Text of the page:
As a cat owner, you know just how picky cats can be. If they refuse to eat canned food, you might give them dry food mixed with a little bit of water. Provide a new source of food each day.

If your cat is persnickety when it comes to food, switch their food occasionally. This will prevent them from becoming hooked on just one type of food.

You should take your own schedule into consideration when determining when to feed your cat. Be vigilant in multi-cat households to make sure that one cat is not dominating the food and leaving little or none for the other cats. You may need to come up with a plan where you feed cats at separate times or in different parts of the house.

What Should I Do If the Diet Is Not Working?

If your cat is not losing weight on the diet, you are probably still feeding it too much. Most medical problems do not cause cats to retain weight. Like humans, your cat needs to consume fewer calories than they are expending in order to lose weight.

You need to get your cat moving, especially if your cat does not go outdoors. Interactive toys like balls, sticks with feathers, and empty boxes might interest your cat enough to get it moving. If you do not want to get up off the couch, think about purchasing a laser pointer that emits a pinpoint of light that is sure to capture the attention of your cat.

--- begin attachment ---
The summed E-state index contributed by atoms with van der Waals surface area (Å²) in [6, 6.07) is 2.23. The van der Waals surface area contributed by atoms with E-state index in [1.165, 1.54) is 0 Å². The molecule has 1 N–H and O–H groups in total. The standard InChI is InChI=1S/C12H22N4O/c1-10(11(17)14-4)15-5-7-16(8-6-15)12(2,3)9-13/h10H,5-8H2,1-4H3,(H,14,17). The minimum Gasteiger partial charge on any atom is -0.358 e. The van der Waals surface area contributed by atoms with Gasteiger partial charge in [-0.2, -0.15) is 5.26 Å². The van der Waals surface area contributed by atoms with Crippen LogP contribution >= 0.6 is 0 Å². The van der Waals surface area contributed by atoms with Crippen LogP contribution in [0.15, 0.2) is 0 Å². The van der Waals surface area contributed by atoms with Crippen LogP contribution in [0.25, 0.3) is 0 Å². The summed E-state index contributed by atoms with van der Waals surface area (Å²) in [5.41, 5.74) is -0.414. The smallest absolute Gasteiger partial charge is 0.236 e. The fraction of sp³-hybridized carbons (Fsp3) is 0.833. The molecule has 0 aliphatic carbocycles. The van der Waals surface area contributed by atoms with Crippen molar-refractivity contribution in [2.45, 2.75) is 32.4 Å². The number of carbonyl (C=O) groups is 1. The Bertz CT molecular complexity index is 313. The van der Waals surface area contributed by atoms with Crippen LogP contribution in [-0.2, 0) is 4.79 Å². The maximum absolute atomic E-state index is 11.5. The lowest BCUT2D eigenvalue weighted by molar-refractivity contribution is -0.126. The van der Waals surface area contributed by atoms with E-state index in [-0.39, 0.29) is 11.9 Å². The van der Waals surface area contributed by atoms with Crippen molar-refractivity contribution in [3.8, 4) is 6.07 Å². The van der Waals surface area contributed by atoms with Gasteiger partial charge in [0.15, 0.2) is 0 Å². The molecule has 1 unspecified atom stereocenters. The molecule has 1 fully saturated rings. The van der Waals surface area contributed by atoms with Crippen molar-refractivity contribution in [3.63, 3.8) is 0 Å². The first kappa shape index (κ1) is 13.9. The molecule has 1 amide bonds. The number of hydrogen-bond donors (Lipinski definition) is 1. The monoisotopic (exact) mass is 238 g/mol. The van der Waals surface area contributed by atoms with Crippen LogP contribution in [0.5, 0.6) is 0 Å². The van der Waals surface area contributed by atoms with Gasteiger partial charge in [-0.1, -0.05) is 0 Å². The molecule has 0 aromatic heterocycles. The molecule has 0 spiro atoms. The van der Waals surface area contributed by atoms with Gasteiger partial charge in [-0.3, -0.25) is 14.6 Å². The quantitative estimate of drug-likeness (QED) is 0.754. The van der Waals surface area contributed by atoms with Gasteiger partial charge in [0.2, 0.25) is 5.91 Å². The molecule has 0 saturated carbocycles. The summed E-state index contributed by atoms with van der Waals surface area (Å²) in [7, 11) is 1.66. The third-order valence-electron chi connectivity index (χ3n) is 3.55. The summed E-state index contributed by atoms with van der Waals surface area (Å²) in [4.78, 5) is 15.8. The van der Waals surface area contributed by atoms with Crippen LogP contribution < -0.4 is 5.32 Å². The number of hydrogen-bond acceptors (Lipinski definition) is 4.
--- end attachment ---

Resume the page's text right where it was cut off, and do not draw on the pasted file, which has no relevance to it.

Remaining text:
One of the biggest challenges in getting your cat to slim down is to get a lazy cat into the habit of engaging in physical activity. Physical inactivity is something that your cat learns from an early age. So start your kitten moving as soon as you bring it home.

Your Cat Is a Good Friend, so Treat It like One

In addition to being fluffy, entertaining, and wildly independent, there is scientific proof that your cat can improve your health. According to the Journal of Vascular and Interventional Neurology, your cat can lower your stress levels, minimizing your risk of cardiovascular disease, heart disease, and stroke by up to 30%.

Your cat’s health is in your hands. Obese cats have a lower quality of life and die sooner than their thinner counterparts. Your house cat will eat whatever you put in front of it, so choose a diet that is suited for carnivores but that is administered in controlled amounts.

Your kitten is going to need more food than an adult cat, so feed it accordingly. Since it is only one factor, you need to get your cat moving around to help it lose weight. Following these simple recommendations can go a long way in keeping your cat healthy and happy.